Downstreaming industry can help RI escape middle-income trap: Minister

Downstreaming industry can help RI escape middle-income trap: Minister

Screenshot—Minister of Investment and head of the Investment Coordinating Board (BKPM), Bahlil Lahadalia. (ANTARA/BKPM YouTube Channel/rst)

We will no longer export raw bauxite and tin
Jakarta (ANTARA) - Downstreaming offers a chance to Indonesia to escape from the middle-income trap since it can help boost the economy by tapping into existing resources, Minister of Investment Bahlil Lahadalia has said.

"The only way to escape from the middle-income trap is by strengthening our products downstreaming," Lahadalia, who is also head of the Investment Coordinating Board (BKPM), emphasized at an online seminar on “Indonesia's Prospects in Economic Recovery Amid Post-Pandemic Geopolitical Changes,” which was followed from Jakarta on Wednesday.

He recalled how at the time of his appointment as head of BKPM in 2019, President Joko Widodo (Jokowi) had ordered him to stop exports of nickel ore. The move was protested by entrepreneurs for the next 1.5 months.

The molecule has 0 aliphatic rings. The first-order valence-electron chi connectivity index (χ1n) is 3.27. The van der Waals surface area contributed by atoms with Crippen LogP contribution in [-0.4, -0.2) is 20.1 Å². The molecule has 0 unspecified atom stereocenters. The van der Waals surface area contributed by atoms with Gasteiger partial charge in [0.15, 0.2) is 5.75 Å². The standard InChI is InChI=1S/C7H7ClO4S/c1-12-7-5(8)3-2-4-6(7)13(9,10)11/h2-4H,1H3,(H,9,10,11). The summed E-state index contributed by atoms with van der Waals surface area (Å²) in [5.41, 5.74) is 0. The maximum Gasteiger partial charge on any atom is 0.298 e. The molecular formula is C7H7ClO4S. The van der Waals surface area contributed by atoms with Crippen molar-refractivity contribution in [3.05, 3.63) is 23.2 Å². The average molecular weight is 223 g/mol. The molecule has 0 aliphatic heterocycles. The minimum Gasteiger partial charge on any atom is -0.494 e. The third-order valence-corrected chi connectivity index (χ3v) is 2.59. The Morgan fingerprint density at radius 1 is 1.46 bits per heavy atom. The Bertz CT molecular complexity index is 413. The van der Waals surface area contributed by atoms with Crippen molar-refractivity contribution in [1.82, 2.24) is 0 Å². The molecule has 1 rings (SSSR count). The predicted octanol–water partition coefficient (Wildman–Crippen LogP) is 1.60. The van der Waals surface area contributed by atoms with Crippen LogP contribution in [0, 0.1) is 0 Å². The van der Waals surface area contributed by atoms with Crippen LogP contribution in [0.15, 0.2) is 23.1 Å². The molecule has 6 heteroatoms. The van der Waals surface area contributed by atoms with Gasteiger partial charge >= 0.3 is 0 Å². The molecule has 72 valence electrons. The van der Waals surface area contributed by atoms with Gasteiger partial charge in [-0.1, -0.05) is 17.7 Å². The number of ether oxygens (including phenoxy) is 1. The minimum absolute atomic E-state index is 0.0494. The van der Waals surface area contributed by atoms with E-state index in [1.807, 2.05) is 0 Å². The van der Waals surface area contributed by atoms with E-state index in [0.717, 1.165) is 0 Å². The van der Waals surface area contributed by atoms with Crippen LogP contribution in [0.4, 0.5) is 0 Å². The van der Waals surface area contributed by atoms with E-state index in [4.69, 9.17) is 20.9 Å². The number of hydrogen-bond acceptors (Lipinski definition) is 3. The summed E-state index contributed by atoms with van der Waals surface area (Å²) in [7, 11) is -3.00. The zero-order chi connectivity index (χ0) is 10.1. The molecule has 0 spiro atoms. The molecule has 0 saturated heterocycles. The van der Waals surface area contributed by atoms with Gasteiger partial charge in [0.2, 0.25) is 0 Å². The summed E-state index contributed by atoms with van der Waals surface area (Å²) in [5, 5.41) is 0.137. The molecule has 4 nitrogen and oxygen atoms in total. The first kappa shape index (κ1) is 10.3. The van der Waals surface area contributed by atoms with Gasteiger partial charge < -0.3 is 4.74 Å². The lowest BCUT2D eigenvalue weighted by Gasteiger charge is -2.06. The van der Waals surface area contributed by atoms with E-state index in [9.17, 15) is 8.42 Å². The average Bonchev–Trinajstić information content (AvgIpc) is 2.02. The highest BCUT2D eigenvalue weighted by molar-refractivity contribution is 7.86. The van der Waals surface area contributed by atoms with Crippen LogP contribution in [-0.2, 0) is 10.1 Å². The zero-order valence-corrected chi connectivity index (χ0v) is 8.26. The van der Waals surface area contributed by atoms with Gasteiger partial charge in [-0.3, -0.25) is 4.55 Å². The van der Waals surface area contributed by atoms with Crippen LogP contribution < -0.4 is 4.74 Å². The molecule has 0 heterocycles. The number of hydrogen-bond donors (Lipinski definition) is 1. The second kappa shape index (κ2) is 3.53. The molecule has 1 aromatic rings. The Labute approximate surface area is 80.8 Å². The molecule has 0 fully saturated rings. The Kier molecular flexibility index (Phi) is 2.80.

However, the policy to stop nickel ore exports paid off because the downstream industry that used nickel as raw material was able to boost export performance to provide positive added value to the country.

Nickel downstreaming is also projected to help Indonesia become one of the biggest players in the cell battery industry for electric vehicles.

"We have built an electric vehicle ecosystem and battery cells in Indonesia," the minister noted.

So far, Indonesia has succeeded in attracting investment for the development of global electric vehicle batteries from LG (South Korea), CATL (China), Foxconn (Taiwan), and VW and BASF (Germany).

The minister said that this year, the government will arrange exports of raw bauxite and tin. It will also build a downstream industry for the two minerals in the country to domestically absorb their added value.

"We will no longer export raw bauxite and tin. We are the second largest tin producer in the world, with China on number one. China has 80 percent built their own downstreaming industry, while Indonesia has only built 5 percent. We are one of the biggest tin exporters in the world but we let other countries mark up the price," he added.

Lahadalia said he hopes that all efforts made by the government to encourage the downstream industry will support the welfare of the people, which is an investment objective.

"We hope that the downstreaming industry would bring added value to create more job opportunities with a higher salary," he added.

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